The present invention is not particularly limited to the embodiments described above, and various modifications are possible without departing from the essence and gist of the present invention.

Claims

1. A wire electrical discharge machine for machining a workpiece by generating electric discharge at a discharge gap between the workpiece and a wire electrode, comprising:

a discharge induction circuit configured to apply a discharge induction voltage across the discharge gap;
a main discharge circuit configured to supply machining current to the discharge gap;
a discharge gap state determination unit configured to determine which state a discharge gap state is when the discharge induction voltage is applied across the discharge gap, among a normal state in which electric discharge occurs at the discharge gap, a short-circuited state in which the discharge gap is short-circuited and an open state in which no current flows through the discharge gap, based on a voltage across the discharge gap when the discharge induction voltage is applied across the discharge gap;
a discharge gap state recording unit configured to record at least one of the normal state, the short-circuited state and the open state as the discharge gap state;
a machining current setting unit configured to set a magnitude of a normal machining current depending on the discharge gap state that occurred when the discharge induction voltage was applied to the discharge gap at a previous time or previous times; and
a machining current control unit configured to control the main discharge circuit so as to supply the normal machining current to the discharge gap when the discharge gap state at a present application of the discharge induction voltage is the normal state, control the main discharge circuit so as to supply a short-circuit machining current smaller than a predetermined current to the discharge gap when the discharge gap state at the present application thereof is the short-circuited state, and control the main discharge circuit so as not to supply any machining current to the discharge gap when the discharge gap state at the present application thereof is the open state.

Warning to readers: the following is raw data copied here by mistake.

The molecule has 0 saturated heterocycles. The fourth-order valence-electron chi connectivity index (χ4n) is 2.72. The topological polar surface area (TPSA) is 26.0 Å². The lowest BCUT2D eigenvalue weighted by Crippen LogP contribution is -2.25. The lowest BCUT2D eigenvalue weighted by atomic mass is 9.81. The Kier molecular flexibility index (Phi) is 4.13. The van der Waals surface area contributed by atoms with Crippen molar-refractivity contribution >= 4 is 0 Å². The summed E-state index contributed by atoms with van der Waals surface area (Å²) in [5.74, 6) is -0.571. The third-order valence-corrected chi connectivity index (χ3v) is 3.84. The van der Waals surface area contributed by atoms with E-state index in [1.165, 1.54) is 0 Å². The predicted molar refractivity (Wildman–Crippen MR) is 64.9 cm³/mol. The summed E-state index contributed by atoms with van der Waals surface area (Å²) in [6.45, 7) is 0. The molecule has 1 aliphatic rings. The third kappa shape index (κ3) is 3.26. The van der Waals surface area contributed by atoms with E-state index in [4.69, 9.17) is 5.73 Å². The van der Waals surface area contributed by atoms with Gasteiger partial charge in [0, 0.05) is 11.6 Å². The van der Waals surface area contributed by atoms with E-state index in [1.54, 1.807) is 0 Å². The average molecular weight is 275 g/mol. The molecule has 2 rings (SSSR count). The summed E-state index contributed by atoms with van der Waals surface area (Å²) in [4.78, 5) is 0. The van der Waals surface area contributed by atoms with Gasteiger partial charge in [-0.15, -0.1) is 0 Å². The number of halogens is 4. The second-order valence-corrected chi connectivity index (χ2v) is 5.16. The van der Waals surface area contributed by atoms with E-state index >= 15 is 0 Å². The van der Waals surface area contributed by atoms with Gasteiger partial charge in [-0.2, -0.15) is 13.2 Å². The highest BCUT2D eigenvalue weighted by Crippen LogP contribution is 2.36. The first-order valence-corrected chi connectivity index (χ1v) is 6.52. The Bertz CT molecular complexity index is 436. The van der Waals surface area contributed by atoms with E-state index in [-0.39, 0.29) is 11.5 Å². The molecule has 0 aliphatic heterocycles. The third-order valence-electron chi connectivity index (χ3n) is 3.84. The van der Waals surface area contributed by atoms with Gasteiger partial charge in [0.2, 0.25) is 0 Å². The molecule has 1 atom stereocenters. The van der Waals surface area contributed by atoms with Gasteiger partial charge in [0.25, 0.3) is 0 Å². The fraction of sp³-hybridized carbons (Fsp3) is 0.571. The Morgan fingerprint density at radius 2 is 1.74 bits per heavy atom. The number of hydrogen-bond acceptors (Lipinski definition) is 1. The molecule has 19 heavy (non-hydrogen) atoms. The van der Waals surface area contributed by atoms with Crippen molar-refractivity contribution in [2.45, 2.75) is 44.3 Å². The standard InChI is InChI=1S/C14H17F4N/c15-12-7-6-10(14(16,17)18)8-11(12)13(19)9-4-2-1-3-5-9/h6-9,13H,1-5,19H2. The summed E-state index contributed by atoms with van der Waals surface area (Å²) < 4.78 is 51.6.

2. The wire electrical discharge machine according to claim 1, wherein:

the discharge gap state recording unit is configured to record at least the open state; and
the machining current setting unit is configured to set the normal machining current to be greater than the predetermined current at least when the discharge gap state at the previous time was the open state.

3. The wire electrical discharge machine according to claim 1, wherein the machining current setting unit is configured to set the magnitude of the normal machining current based only on the discharge gap state at the previous time.

4. The wire electrical discharge machine according to claim 2, wherein the machining current setting unit is configured to set the normal machining current to be greater as a number of consecutive times in which the discharge gap state was the open state at the applications of the discharge induction voltage to the discharge gap at the previous times becomes greater.

5. The wire electrical discharge machine according to claim 2, wherein the machining current setting unit is configured to set the normal machining current to be greater as a ratio of a number of times the discharge gap state was the open state, to a predetermined number of times of the previous voltage applications to the discharge gap becomes greater.

6. The wire electrical discharge machine according to claim 1, wherein:

the discharge gap state recording unit is configured to record at least the short-circuited state; and
the machining current setting unit is configured to set the normal machining current to be greater than the predetermined current at least when the discharge gap state at the previous time was the short-circuited state.

7. The wire electrical discharge machine according to claim 1, wherein the machining current setting unit is configured to modify the normal machining current so as to be greater as a discharge delay time from start of the present application of the discharge induction voltage to the discharge gap until occurrence of electric discharge at the discharge gap becomes longer.